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The roles of socioeconomic status and Aboriginality in birth outcomes at an urban hospital

Angela T Titmuss, Elizabeth Harris and Elizabeth J Comino
Med J Aust 2008; 189 (9): 495-498.
Published online: 3 November 2008

Abstract

Objectives: To explore the role of socioeconomic status and Aboriginality on birthweight at an urban hospital.

Design, participants and setting: Extraction of data on the demographic characteristics (socioeconomic status, mothers’ single-parent status, age and smoking status) and infants’ birthweight from a clinical record system. Infants delivered at an outer urban hospital to mothers residing in the local government area during 2002 were included. Infants were identified and results interpreted in consultation with Indigenous health workers.

Main outcome measure: Infant birthweight.

Results: Indigenous infants had a lower mean birthweight than non-Indigenous infants (difference, 127 g), and were more likely to weigh < 2500 g. Mothers of Indigenous infants were more likely to be single, aged < 20 years and to smoke during pregnancy. Lower birthweight was associated with lower socioeconomic status for Indigenous and non-Indigenous infants. Indigenous infants in the most socioeconomically disadvantaged quintile in this study were at higher risk and had a mean birthweight 204 g less than non-Indigenous infants in the same quintile. In multivariate analysis, differences in birthweight were associated with socioeconomic status and smoking during pregnancy.

Conclusions: For both Indigenous and non-Indigenous infants, birthweights were associated with socioeconomic status. Differences between Indigenous and non-Indigenous infants were largely explained by low socioeconomic status and smoking during pregnancy.

Compared with Australian infants, Indigenous Australian infants have lower birthweights, a greater risk of preterm birth and higher infant mortality.1-3 Several risk factors for poorer outcomes have been identified, including rurality, socioeconomic and educational disadvantage, smoking and access to services.3-6 Most of the data on these risk factors come from Indigenous people living in rural and remote parts of Australia, or in the western states, where identification of Indigenous people in routine data collections is thought to be more reliable.7,8 However, most Indigenous people live in urban areas on the eastern seaboard, where they represent a low proportion of the total population (2%) and so remain largely invisible. There are limited data on the health and wellbeing of these urban Indigenous populations.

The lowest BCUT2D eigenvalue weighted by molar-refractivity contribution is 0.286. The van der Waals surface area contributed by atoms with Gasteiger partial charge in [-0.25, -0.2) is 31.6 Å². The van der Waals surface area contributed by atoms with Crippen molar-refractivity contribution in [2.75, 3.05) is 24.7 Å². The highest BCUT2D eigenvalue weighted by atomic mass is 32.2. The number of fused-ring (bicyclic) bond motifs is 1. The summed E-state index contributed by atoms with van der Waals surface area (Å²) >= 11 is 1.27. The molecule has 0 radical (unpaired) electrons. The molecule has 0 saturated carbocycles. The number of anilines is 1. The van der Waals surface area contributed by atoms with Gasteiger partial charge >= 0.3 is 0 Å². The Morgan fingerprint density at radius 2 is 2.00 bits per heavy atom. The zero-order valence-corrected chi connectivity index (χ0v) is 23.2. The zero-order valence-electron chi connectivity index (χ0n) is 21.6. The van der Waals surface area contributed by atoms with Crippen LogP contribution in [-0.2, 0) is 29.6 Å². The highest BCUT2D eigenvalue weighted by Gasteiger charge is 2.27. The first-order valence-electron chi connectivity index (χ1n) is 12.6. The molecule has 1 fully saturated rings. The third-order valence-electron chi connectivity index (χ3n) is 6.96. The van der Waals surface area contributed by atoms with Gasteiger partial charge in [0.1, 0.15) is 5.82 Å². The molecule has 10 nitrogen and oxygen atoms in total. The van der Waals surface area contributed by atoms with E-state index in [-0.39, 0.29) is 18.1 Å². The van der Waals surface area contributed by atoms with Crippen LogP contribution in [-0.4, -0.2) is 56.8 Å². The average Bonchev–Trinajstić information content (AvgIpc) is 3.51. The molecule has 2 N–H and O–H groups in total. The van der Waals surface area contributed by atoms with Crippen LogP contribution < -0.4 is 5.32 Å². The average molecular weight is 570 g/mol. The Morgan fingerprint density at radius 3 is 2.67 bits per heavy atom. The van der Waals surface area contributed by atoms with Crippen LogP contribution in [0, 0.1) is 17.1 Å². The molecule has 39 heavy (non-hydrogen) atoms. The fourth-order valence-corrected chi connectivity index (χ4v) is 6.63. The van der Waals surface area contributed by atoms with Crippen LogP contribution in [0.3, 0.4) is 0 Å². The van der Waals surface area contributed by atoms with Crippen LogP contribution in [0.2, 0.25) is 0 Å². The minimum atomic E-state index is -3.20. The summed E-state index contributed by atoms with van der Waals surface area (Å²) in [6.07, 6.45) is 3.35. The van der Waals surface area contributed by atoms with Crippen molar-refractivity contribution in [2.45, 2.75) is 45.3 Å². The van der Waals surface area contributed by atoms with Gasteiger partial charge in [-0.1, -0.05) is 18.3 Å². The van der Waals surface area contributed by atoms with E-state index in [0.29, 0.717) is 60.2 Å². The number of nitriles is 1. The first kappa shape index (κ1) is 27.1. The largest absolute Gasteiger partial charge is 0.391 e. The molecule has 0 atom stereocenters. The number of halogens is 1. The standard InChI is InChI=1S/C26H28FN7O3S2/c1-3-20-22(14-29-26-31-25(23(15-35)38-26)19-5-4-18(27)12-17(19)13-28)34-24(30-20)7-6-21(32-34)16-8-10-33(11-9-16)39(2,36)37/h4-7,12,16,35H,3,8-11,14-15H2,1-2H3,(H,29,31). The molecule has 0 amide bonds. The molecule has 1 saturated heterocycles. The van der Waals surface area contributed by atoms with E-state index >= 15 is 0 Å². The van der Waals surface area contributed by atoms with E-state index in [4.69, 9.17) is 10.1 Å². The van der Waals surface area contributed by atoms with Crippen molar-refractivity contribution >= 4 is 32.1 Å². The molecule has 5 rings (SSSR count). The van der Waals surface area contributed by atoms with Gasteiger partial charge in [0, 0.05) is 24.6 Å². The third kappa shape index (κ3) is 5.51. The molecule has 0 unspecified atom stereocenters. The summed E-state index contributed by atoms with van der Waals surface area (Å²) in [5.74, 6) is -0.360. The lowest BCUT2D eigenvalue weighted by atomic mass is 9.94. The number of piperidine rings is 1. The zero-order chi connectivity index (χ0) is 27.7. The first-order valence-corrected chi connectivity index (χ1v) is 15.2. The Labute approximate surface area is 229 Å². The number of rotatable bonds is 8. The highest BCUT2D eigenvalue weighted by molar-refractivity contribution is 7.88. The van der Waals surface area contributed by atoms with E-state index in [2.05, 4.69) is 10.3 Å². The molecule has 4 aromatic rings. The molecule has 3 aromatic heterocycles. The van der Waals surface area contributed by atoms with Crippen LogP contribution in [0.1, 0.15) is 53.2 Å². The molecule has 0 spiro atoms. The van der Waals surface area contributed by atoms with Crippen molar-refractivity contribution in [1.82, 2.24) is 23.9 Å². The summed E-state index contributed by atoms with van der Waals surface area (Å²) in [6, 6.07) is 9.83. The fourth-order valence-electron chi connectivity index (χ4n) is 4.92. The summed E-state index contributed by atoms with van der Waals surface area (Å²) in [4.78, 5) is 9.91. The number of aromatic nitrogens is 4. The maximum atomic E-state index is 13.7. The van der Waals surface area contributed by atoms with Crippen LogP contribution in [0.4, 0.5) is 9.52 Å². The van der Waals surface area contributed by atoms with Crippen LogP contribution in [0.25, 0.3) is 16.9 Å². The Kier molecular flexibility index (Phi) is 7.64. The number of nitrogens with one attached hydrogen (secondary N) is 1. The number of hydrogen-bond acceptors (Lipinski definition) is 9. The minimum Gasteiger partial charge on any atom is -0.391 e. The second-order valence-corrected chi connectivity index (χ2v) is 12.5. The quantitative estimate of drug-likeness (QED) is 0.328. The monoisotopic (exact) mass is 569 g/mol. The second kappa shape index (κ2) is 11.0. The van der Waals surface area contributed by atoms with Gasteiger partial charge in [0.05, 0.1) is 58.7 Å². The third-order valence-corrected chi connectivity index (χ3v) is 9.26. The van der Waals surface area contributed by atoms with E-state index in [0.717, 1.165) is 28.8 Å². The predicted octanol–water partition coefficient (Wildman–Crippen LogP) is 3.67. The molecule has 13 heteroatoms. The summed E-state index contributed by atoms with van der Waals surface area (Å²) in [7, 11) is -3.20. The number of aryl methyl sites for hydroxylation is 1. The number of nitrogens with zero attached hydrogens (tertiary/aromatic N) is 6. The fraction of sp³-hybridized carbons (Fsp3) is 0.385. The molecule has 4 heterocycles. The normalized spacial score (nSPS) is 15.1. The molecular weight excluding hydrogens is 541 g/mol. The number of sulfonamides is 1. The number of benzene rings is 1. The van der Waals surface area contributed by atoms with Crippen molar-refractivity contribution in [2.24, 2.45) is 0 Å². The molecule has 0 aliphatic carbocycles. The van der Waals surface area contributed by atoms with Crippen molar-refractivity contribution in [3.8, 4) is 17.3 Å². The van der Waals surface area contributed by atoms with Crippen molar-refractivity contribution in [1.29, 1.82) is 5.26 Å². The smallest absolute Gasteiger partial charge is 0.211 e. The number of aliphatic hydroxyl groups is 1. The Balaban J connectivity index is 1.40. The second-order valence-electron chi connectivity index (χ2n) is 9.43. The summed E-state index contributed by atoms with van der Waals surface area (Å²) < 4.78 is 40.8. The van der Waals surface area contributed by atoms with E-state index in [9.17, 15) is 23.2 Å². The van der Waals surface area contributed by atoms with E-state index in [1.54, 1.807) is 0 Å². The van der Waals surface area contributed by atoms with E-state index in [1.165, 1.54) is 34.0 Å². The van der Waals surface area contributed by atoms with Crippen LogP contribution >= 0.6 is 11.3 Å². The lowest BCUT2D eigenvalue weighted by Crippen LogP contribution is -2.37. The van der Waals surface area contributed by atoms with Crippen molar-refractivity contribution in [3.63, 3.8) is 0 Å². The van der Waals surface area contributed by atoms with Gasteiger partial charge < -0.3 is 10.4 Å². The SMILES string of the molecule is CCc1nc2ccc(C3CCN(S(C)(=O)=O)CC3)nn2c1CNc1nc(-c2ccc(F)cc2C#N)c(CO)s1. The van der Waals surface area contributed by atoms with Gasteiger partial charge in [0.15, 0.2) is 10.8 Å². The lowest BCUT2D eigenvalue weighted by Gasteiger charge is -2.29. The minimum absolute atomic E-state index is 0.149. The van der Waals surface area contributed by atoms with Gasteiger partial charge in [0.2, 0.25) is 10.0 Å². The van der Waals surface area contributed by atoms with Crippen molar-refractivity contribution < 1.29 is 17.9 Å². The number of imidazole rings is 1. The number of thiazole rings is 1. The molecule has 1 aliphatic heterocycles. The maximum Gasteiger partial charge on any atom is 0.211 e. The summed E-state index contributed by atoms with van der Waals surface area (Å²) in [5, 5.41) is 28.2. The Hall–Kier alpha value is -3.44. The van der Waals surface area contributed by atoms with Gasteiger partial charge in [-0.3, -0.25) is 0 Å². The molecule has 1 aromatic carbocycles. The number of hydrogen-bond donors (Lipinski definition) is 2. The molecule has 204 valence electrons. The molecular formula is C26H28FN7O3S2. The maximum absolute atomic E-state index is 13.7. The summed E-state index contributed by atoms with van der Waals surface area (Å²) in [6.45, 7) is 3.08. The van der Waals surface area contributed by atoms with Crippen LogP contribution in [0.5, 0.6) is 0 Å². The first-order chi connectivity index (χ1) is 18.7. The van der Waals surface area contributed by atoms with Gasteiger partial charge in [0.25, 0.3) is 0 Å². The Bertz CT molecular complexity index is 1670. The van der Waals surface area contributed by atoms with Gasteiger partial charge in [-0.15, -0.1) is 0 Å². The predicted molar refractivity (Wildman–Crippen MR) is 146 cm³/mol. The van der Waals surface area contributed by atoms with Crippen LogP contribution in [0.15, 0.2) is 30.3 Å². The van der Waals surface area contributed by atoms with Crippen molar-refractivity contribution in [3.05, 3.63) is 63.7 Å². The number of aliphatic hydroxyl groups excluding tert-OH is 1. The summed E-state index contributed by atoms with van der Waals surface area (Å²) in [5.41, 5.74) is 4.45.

It is generally assumed that issues relating to Indigenous health are related to poverty, yet data relating to socioeconomic status have not been widely reported.2,9 However, research suggests that factors other than socioeconomic differences affect the health of Indigenous people, including dispossession, discrimination, sense of control and power, identity and stress, and that these contribute to and help to explain what are often seen as intractable health and social problems.5-8

Our relationship with an outer urban hospital and the local Indigenous community in Sydney provided an important opportunity to perform a comparative study of the role of socioeconomic status and Aboriginality on birth outcomes. Some suburbs within the region rank among the most disadvantaged localities in New South Wales, allowing us to identify a group of low-socioeconomic-status infants and their mothers. The region also has a large Indigenous population, and the hospital uses both maternal and paternal cultural identification to define the Indigenous status of infants.

The aim of this study was to compare the birthweights of Indigenous and non-Indigenous urban infants, and to examine the association between birthweight, Aboriginality and socioeconomic status.

Methods

The study population included all infants (singletons) born at a large outer metropolitan hospital in 2002, to mothers residing in the hospital’s local government area (LGA). Maternity services at the hospital used a population-based clinical record system, the Obstetrics Data Package (ODP), to record clinical information on antenatal care, delivery and postnatal care. De-identified unit record data, including medical record number, demographic characteristics, obstetric outcomes, and maternal and paternal Indigenous status were extracted. Indigenous infants (born to an Indigenous mother and/or father) were identified through the hospital ODP, and their Indigenous status confirmed by Indigenous health workers.

Our primary outcome measure was birthweight, summarised in two ways: first, as the initial weight of the infant recorded after birth, measured in grams; and second, as the proportion of infants of birthweight less than 2500 g. We also present data on admission to either the special-care nursery or neonatal intensive care unit for more than 4 hours.